As 2015 comes to a close, I love all the “wrap up” posts that start popping up. The year’s best books, best movies, most influential people. So why not join in with a list of the year’s best articles for adoptive families? Here are my picks:
One of the most important things that adoptive parents need to educate themselves about is the impact of early trauma on every aspect of a child’s life. Even children adopted in infancy may have indicators of early trauma (difficult pregnancy, difficult birth) that have a long-lasting impact on their health and behavior. This article and the TED talk that it mentions are a great introduction to (or refresher on) how early trauma can impact children and families.
Post-adoption depression is real. And it is WAY more common than many adoptive parents (and hopeful adoptive parents) are led to believe. Yes, you worked very hard and jumped through lots of hoops to become a parent. Yes, it took a long time and lots of paperwork and convincing many professionals that you would be a great parent. That doesn’t mean it will be easy. All parenting is hard. Adoptive parenting has its own special challenges (and joys). This article gives a great list of symptoms that may indicate a need for help. If you are facing post-adoption depression, you are not alone. Seek the help that you need—for yourself and for your family.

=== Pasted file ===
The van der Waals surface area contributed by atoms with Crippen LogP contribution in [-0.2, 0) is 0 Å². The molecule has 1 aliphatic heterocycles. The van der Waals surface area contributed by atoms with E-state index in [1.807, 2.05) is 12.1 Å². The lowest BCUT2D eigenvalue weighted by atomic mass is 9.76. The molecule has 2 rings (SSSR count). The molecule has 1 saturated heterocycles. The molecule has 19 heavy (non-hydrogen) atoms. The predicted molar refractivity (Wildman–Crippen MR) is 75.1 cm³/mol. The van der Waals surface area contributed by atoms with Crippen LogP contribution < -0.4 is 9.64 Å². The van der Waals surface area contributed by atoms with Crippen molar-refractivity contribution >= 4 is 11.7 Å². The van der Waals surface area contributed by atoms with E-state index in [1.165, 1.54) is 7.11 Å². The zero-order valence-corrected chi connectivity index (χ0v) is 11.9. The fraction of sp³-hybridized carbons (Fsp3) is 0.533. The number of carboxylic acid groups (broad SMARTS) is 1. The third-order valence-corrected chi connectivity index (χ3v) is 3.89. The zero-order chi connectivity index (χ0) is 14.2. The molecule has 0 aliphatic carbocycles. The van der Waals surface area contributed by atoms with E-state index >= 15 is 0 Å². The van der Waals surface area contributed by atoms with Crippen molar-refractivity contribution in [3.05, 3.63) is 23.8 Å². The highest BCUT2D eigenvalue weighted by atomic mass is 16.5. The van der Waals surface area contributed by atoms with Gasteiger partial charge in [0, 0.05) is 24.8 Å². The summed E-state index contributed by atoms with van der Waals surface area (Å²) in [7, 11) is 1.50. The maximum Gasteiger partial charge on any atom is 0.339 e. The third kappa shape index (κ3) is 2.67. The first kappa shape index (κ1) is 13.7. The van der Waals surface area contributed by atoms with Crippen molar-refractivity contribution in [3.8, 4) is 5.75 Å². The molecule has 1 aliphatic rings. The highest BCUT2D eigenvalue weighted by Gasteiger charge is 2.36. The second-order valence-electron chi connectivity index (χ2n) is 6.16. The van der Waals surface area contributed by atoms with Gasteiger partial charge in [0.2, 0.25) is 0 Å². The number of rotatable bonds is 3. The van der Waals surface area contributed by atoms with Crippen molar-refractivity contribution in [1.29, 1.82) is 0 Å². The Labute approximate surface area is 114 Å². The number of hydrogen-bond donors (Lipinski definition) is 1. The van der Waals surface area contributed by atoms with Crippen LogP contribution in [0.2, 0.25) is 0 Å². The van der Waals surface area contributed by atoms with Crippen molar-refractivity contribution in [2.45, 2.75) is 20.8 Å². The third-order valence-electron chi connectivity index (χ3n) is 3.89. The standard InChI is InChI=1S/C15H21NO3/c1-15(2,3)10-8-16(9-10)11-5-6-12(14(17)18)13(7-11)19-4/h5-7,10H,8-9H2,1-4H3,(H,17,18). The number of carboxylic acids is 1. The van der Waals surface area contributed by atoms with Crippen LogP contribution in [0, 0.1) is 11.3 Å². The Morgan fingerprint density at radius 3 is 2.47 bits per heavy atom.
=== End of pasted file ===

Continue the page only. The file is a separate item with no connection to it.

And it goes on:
I love books. Reading together is a great way to bond as a family—whether your child is an infant or a teenager. I treasure moments spent snuggling with my toddler and turning the pages of a board book (for the two minutes that he will sit still!) and listening to my third grader read aloud from the “funny parts” of her library books. Stories are also a great way to begin conversations about adoption in a non-threatening way. Here is a great round-up of stories with adoption themes you won’t want to miss.
As my daughter gets older, her questions about adoption get more complex and nuanced. I am so glad that she feels comfortable asking me these difficult questions and having the hard conversations that go along with them. As adoptive parents, we certainly want to keep the lines of communication open with our children, and this article gives some good suggestions of ways to handle these tricky conversations with both grace and truth.
It’s so easy to get stuck in a rut with our parenting peers. Certainly, there is value in discussing parenting challenges and joys with friends whose children are the ages of our own kids. There is also great value in hearing the voices of those further along in the journey than we are. These seasoned parents have a hard-earned wisdom that can only come with years of experience. This article is a breath of fresh air to those of use with little kids. Take a minute and gain a perspective that is deeper and wider than your own.
What did I miss? Feel free to post links to other great articles for adoptive parents in the comments below.